August 26, 2011 report
Drawing and doodling can help you learn science: study
(Medical Xpress) -- According to a new study students should be encouraged to use freehand drawings in science class because it will help them learn more quickly.
The researchers, Associate Professor Shaaron Ainsworth of the University of Nottinghams School of Psychology, and colleagues from La Trobe and Deakin Universities in Australia, report that freehand drawing can inspire students to learn and retain information, and can help them engage with the educational materials, when they might not pay attention otherwise. Freehand drawing or doodling can also help them later to recall and communicate what they have learned.
Drawing may be particularly useful for science students, since science often uses visual aids such as graphs, drawings, videos and still images to explain hypotheses, theories, and findings, but Dr Ainsworth stressed that drawing should complement other activities such as writing and talking, rather than replacing them. She also said that drawing should be a key component and should enhance creativity rather than being a mere coloring in activity.
Dr Ainsworth said science students applied more effort to learning when they read and then drew pictures of their understanding of the text. The amount of enjoyment they derived from the activity was "striking," when compared to just reading or from reading and then writing summaries. She said that in her experience it was both more effective and enjoyable to learn through drawing.
The researchers suggested that drawing should be regarded as a valuable element in science education, along with reading, writing, and verbal discussions. The scientists also suggest that if students were allowed to draw when exploring science they could become more motivated to learn than if they are required to learn by rote, as is often currently the case. Students also tend to enjoy their learning activities more than if they are asked to remain passive recipients of their education.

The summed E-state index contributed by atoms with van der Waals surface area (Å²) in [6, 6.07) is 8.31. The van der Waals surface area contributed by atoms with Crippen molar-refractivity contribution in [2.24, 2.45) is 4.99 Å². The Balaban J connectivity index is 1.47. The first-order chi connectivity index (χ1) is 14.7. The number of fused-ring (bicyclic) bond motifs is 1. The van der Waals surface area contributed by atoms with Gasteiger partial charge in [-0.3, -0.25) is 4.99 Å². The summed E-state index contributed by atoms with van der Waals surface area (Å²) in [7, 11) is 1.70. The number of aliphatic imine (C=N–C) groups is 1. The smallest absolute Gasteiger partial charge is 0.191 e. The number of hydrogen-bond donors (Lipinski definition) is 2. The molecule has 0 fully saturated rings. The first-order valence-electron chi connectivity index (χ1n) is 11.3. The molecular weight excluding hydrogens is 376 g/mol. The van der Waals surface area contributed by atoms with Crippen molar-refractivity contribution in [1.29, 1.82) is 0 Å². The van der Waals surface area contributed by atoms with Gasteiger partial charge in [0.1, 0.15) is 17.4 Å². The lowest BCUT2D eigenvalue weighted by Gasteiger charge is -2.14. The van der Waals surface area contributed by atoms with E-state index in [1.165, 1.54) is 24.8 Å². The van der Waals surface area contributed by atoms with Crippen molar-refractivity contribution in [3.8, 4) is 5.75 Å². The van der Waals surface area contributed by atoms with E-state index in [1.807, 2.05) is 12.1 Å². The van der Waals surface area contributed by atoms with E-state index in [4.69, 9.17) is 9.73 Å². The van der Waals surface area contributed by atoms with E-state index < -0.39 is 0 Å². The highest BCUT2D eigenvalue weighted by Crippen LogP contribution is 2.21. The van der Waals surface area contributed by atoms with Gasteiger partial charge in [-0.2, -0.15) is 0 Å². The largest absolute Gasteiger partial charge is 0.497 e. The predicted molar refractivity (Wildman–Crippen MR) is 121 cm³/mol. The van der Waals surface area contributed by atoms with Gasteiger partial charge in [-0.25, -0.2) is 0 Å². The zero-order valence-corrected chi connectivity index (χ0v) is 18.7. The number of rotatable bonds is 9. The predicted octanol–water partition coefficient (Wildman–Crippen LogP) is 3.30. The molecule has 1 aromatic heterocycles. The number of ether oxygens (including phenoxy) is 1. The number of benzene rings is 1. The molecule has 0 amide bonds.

Informal science education opportunities are often represented as merely being fun, but the research suggests these activities might be undervalued, and that activities that seem like play can actually stimulate the interests of students and be used by them to explore their scientific interests. Stimulating an interest in science is important if students are to be motivated to engage in scientific research over the long term.
The new study, reported in an article in the journal Science adds to research reported in 2009 in Applied Cognitive Psychology, which found that college students who doodled during routine tasks had improved memory recall over those who did not. The research suggested that doodling prevented the students from daydreaming, which would have distracted them from the task at hand.
Should science learners be challenged to draw more? Certainly making visualizations is integral to scientific thinking. Scientists do not use words only but rely on diagrams, graphs, videos, photographs, and other images to make discoveries, explain findings, and excite public interest. From the notebooks of Faraday and Maxwell (1) to current professional practices of chemists (2), scientists imagine new relations, test ideas, and elaborate knowledge through visual representations (35).
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